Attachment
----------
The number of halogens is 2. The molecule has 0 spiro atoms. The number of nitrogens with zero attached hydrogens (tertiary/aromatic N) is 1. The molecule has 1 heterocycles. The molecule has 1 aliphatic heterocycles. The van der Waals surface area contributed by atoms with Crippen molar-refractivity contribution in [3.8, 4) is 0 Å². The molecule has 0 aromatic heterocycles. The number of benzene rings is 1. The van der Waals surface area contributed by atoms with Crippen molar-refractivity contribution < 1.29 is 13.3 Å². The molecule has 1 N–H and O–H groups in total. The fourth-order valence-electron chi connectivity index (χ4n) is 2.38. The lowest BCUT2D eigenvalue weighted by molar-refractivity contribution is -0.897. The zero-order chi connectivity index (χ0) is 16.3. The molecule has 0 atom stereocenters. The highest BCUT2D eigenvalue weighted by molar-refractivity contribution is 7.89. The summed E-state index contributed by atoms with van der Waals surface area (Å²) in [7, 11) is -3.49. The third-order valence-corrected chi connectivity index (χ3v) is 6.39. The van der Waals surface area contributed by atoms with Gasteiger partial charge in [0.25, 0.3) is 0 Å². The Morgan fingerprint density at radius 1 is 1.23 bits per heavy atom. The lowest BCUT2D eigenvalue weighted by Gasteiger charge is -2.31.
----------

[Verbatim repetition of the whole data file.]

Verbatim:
The number of halogens is 2. The molecule has 0 spiro atoms. The number of nitrogens with zero attached hydrogens (tertiary/aromatic N) is 1. The molecule has 1 heterocycles. The molecule has 1 aliphatic heterocycles. The van der Waals surface area contributed by atoms with Crippen molar-refractivity contribution in [3.8, 4) is 0 Å². The molecule has 0 aromatic heterocycles. The number of benzene rings is 1. The van der Waals surface area contributed by atoms with Crippen molar-refractivity contribution < 1.29 is 13.3 Å². The molecule has 1 N–H and O–H groups in total. The fourth-order valence-electron chi connectivity index (χ4n) is 2.38. The lowest BCUT2D eigenvalue weighted by molar-refractivity contribution is -0.897. The zero-order chi connectivity index (χ0) is 16.3. The molecule has 0 atom stereocenters. The highest BCUT2D eigenvalue weighted by molar-refractivity contribution is 7.89. The summed E-state index contributed by atoms with van der Waals surface area (Å²) in [7, 11) is -3.49. The third-order valence-corrected chi connectivity index (χ3v) is 6.39. The van der Waals surface area contributed by atoms with Gasteiger partial charge in [0.25, 0.3) is 0 Å². The Morgan fingerprint density at radius 1 is 1.23 bits per heavy atom. The lowest BCUT2D eigenvalue weighted by Gasteiger charge is -2.31.